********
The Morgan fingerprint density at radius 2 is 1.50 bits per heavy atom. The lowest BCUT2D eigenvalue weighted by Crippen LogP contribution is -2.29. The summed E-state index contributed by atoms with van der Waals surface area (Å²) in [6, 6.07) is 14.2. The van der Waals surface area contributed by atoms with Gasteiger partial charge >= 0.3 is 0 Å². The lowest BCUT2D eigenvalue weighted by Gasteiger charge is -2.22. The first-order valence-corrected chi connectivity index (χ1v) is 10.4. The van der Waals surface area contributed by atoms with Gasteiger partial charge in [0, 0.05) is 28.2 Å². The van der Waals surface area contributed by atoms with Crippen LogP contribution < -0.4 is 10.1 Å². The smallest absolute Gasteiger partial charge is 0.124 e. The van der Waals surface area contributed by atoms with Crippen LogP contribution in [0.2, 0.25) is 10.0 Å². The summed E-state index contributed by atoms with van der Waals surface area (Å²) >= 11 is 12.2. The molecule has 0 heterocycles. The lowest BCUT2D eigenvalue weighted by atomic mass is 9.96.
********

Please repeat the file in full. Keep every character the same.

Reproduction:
The Morgan fingerprint density at radius 2 is 1.50 bits per heavy atom. The lowest BCUT2D eigenvalue weighted by Crippen LogP contribution is -2.29. The summed E-state index contributed by atoms with van der Waals surface area (Å²) in [6, 6.07) is 14.2. The van der Waals surface area contributed by atoms with Gasteiger partial charge >= 0.3 is 0 Å². The lowest BCUT2D eigenvalue weighted by Gasteiger charge is -2.22. The first-order valence-corrected chi connectivity index (χ1v) is 10.4. The van der Waals surface area contributed by atoms with Gasteiger partial charge in [0, 0.05) is 28.2 Å². The van der Waals surface area contributed by atoms with Crippen LogP contribution < -0.4 is 10.1 Å². The smallest absolute Gasteiger partial charge is 0.124 e. The van der Waals surface area contributed by atoms with Crippen LogP contribution in [0.2, 0.25) is 10.0 Å². The summed E-state index contributed by atoms with van der Waals surface area (Å²) >= 11 is 12.2. The molecule has 0 heterocycles. The lowest BCUT2D eigenvalue weighted by atomic mass is 9.96.